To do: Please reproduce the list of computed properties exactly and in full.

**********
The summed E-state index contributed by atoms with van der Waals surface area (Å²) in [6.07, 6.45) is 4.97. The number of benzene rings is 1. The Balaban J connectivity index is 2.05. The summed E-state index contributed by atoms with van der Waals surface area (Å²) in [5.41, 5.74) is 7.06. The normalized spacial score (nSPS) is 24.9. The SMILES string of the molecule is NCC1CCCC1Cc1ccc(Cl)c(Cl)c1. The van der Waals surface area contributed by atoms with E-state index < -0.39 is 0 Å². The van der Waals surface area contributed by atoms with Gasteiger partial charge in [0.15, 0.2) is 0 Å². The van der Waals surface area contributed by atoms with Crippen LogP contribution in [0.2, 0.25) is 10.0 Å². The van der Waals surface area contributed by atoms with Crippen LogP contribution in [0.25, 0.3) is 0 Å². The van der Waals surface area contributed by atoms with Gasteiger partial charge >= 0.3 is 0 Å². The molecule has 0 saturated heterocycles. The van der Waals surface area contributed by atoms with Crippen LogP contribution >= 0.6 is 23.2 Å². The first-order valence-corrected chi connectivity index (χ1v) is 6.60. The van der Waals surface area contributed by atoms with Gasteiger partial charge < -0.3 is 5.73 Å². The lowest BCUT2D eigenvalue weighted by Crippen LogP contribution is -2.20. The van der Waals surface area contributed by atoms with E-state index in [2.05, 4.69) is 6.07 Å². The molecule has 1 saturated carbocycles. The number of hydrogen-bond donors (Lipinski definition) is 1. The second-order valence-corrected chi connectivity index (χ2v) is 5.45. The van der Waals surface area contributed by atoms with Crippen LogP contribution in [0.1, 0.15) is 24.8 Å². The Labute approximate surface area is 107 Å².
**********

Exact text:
The summed E-state index contributed by atoms with van der Waals surface area (Å²) in [6.07, 6.45) is 4.97. The number of benzene rings is 1. The Balaban J connectivity index is 2.05. The summed E-state index contributed by atoms with van der Waals surface area (Å²) in [5.41, 5.74) is 7.06. The normalized spacial score (nSPS) is 24.9. The SMILES string of the molecule is NCC1CCCC1Cc1ccc(Cl)c(Cl)c1. The van der Waals surface area contributed by atoms with E-state index < -0.39 is 0 Å². The van der Waals surface area contributed by atoms with Gasteiger partial charge in [0.15, 0.2) is 0 Å². The van der Waals surface area contributed by atoms with Crippen LogP contribution in [0.2, 0.25) is 10.0 Å². The van der Waals surface area contributed by atoms with Crippen LogP contribution in [0.25, 0.3) is 0 Å². The van der Waals surface area contributed by atoms with Gasteiger partial charge >= 0.3 is 0 Å². The molecule has 0 saturated heterocycles. The van der Waals surface area contributed by atoms with Crippen LogP contribution >= 0.6 is 23.2 Å². The first-order valence-corrected chi connectivity index (χ1v) is 6.60. The van der Waals surface area contributed by atoms with Gasteiger partial charge < -0.3 is 5.73 Å². The lowest BCUT2D eigenvalue weighted by Crippen LogP contribution is -2.20. The van der Waals surface area contributed by atoms with E-state index in [2.05, 4.69) is 6.07 Å². The molecule has 1 saturated carbocycles. The number of hydrogen-bond donors (Lipinski definition) is 1. The second-order valence-corrected chi connectivity index (χ2v) is 5.45. The van der Waals surface area contributed by atoms with Crippen LogP contribution in [0.1, 0.15) is 24.8 Å². The Labute approximate surface area is 107 Å².